As cold winter weather continues in the Flathead, which causes hardships for many residents in the valley during normal times, the pandemic is adding extra obstacles for parts of the population who are seeking shelter, stability and general help.
With limitations on public facilities and in-person services, Tonya Horn, the executive director at the Flathead Warming Center, says many homeless people are out in the cold with nowhere to go.
“There’s nowhere for folks to go during the day,” Horn said. “A lot of services that used to be open to them during the day have limited hours or they’re closed.”
Public facilities like ImagineIF Libraries now have limited hours to mitigate COVID-19 spread, with the Kalispell library location operating Monday through Saturday from 10 a.m. to 3 p.m. The Salvation Army in Kalispell is offering only curbside services and showers by appointment.
The Flathead Warming Center opened a temporary facility on Nov. 20 in Faith Lutheran Church’s gymnasium in Kalispell, which fits 35 beds with COVID-19 restrictions. The nonprofit recently purchased a permanent facility on North Meridian Street in Kalispell, which will hold 40 beds with hopes to open by the end of the year.
After talking to health care workers and law enforcement officials, who often interact with the homeless population, Horn says there seems to be a higher demand for shelter this season amid the pandemic.
“I just received a call yesterday from someone who wasn’t able to get into another shelter,” Horn said. “He called and explained that he’s getting evicted and would need the services of the warming center. He talked about COVID being a primary factor … he was two months behind on rent.”
At the Abbie Shelter, Executive Director Hilary Shaw is also noticing more people struggling with homelessness and overall problems with mental health.
“Anyone who didn’t have enough resources prior to the pandemic, their crisis is heightened and they can’t access the tools they need to cope,” Shaw said. “Everything is just worse. It becomes another one of those things that will soon reach a breaking point for that population.”
Shaw is also noticing heightened anxiety, depression and untreated mental health issues, which all pose barriers to finding employment and financial stability.
With a spike in emergency helpline calls, Shaw says there’s an increase in individuals who are in a “deeper crisis.” There was an uptick in calls this summer, with 133 in June and 132 in July, which Shaw says is unusual. There were 90 calls in March and 98 calls in October. Shaw has noticed a reoccurring trend of addiction, mental health, homelessness and domestic violence.
“When you have those four things in combination, that’s what we’re seeing a lot of,” Shaw said. “Their needs are so hard to meet and their cases are so complex. They need attention and care that very few agencies offer.”
While Shaw emphasizes there aren’t necessarily more abusers due to the pandemic, she says existing abusers’ behavior is escalating.
“Pandemics don’t make abusers,” Shaw said. “You don’t become abusive because of stress. You were already abusive.”
The pandemic has shifted services remotely at the Abbie Shelter, with 90% of mental health services now using telehealth and legal advocacy done mostly over the phone. Shaw says the biggest challenge has been using more hotels than normal to house individuals to prevent a shelter outbreak, which is expensive for the nonprofit.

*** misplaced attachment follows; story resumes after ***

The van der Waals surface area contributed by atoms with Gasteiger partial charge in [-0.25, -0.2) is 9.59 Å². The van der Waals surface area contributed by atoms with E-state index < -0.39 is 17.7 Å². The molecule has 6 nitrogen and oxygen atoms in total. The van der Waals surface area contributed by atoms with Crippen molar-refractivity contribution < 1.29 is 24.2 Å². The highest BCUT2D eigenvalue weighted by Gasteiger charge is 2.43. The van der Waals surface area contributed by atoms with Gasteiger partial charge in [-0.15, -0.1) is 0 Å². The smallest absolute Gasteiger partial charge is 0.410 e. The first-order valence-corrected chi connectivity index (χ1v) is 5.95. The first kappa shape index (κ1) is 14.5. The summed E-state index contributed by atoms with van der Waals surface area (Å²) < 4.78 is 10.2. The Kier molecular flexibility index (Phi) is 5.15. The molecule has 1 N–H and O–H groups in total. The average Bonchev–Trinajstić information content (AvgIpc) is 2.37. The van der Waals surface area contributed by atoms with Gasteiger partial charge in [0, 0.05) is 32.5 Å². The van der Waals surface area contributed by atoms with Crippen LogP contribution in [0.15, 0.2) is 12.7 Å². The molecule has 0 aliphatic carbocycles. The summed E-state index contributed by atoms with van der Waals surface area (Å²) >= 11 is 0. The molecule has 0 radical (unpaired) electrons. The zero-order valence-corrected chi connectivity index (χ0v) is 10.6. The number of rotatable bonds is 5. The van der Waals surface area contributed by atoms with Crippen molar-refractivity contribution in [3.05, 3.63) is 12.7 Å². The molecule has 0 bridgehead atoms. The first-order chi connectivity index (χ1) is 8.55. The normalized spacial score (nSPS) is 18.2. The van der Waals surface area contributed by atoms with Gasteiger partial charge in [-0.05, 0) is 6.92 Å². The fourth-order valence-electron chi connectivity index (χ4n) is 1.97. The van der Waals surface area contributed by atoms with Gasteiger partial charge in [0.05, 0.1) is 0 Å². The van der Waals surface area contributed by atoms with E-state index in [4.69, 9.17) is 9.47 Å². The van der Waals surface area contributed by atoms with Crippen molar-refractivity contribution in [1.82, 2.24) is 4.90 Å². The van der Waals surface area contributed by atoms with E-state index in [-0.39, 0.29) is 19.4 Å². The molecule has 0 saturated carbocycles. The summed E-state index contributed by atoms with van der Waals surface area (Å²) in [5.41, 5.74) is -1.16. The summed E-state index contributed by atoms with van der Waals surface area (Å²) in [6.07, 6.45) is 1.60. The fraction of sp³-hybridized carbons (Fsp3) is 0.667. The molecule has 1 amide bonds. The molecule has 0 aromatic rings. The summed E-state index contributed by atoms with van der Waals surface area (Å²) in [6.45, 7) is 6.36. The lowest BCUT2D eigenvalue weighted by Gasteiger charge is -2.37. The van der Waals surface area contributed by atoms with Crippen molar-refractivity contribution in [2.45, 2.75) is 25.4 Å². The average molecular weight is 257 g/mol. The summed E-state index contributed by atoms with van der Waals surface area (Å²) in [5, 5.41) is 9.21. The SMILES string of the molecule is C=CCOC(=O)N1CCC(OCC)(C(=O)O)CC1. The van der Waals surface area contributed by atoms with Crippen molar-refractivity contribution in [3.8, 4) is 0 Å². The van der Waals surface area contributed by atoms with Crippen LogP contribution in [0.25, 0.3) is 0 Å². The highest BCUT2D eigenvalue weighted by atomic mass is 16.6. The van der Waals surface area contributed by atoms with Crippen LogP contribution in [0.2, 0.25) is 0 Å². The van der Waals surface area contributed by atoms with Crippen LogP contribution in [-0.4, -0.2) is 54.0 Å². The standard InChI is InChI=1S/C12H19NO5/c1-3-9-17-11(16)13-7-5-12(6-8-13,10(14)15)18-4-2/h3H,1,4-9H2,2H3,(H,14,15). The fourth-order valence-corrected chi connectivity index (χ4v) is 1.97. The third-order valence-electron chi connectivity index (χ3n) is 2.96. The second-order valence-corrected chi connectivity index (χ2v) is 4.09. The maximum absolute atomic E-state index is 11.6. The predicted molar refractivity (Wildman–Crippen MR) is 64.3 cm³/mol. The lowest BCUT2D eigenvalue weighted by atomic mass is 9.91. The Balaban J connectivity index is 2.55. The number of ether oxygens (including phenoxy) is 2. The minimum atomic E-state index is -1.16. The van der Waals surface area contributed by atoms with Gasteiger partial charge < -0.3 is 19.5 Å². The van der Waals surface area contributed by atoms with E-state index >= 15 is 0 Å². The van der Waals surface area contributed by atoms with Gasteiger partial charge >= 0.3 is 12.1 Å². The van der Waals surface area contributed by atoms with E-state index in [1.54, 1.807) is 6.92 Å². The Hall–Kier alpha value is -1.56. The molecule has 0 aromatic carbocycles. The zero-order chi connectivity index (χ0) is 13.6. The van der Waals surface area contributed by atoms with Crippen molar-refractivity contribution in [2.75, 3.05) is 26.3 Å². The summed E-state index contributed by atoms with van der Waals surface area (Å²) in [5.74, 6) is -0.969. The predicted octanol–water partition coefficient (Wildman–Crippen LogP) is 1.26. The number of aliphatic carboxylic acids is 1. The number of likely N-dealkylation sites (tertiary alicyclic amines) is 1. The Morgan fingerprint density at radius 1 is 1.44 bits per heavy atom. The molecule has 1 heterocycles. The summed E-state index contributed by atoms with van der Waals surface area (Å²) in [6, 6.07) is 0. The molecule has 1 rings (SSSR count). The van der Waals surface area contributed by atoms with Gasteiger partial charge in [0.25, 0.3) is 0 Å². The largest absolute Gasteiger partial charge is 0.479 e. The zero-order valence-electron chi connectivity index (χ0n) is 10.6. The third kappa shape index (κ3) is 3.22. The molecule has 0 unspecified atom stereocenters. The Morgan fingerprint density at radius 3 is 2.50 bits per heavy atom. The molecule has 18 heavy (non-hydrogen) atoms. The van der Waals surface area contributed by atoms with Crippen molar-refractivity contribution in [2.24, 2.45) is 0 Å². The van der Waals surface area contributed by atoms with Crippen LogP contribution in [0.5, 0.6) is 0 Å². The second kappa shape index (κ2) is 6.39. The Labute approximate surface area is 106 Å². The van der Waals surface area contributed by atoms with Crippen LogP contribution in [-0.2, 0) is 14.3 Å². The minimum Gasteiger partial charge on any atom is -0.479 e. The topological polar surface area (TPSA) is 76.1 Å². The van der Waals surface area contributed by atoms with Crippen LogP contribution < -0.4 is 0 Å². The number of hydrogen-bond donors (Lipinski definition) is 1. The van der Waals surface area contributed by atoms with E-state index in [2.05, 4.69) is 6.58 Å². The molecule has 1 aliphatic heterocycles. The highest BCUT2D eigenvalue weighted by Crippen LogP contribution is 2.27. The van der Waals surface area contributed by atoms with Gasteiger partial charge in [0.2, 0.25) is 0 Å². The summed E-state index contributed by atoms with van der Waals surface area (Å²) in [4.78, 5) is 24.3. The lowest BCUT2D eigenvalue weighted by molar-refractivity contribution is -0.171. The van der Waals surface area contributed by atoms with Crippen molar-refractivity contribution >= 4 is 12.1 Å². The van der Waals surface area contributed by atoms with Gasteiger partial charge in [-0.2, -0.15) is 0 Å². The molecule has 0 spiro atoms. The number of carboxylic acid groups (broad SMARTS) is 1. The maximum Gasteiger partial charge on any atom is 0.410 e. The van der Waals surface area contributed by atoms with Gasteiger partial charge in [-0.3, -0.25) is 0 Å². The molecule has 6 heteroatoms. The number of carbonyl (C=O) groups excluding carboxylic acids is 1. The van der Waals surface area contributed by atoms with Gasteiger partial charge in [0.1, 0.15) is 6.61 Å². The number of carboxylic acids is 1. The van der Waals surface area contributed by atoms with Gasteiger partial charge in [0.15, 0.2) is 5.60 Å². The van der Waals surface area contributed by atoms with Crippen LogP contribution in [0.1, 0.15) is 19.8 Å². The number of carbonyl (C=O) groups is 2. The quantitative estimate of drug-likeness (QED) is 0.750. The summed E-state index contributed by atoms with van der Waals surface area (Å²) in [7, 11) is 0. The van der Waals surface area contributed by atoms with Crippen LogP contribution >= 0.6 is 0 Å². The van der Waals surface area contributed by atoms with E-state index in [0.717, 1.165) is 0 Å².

Other nonprofits in the valley are struggling to provide equally effective services after adapting to pandemic precautions. At the HEART Program, a service for teenagers in the valley, Director Nichole Heyer says COVID has created significant barriers.
Normally, the HEART Program operates with an open-door policy so kids and families can come and go as they please. Now, Heyer is using an appointment-based model to help mitigate the virus, but many teens either won’t schedule an appointment, and if they do, many don’t show up.
“It’s significantly hindering,” Heyer said. “Teens don’t do well with setting an appointment.”
Heyer says there isn’t necessarily a higher demand for the HEART Program’s services, but she’s been forced to limit many programs, which includes art therapy, pizza on Tuesdays and general social gatherings that attract the kids.
“It’s hard to do social work when you can’t really be social,” Heyer said.
While it’s difficult to operate at the HEART Locker facility, Heyer has markets with food and student supplies set up at the Flathead High School and Linderman Education Center, and she’s noticed a higher demand so far this school year. To meet the need, the program recently purchased a sealing machine for its food service and plans to seal leftovers at the facility to create tray dinners to deliver to the markets for students.
Another barrier for HEART program families, which has become especially apparent in recent months, is a lack of affordable housing in the valley.
“We used to see a lot more movement in the marketplace,” Heyer said. “Young families, single moms going through a divorce or single dads used to be able to get into these stepping-stone living situations. People are just parked and there isn’t movement in the market. COVID and housing prices are just so out of control. There’s nothing affordable, period.”
In the meantime, the HEART Program is making do with pandemic limitations, but Heyer can’t offer everything that families and individuals need.
“The program is working, but it’s not quite as joyful as years past,” Heyer said. “The Locker is this crazy, cool square of earth for people in need, and there’s just not enough laughter and energy in the building. We miss that part.”
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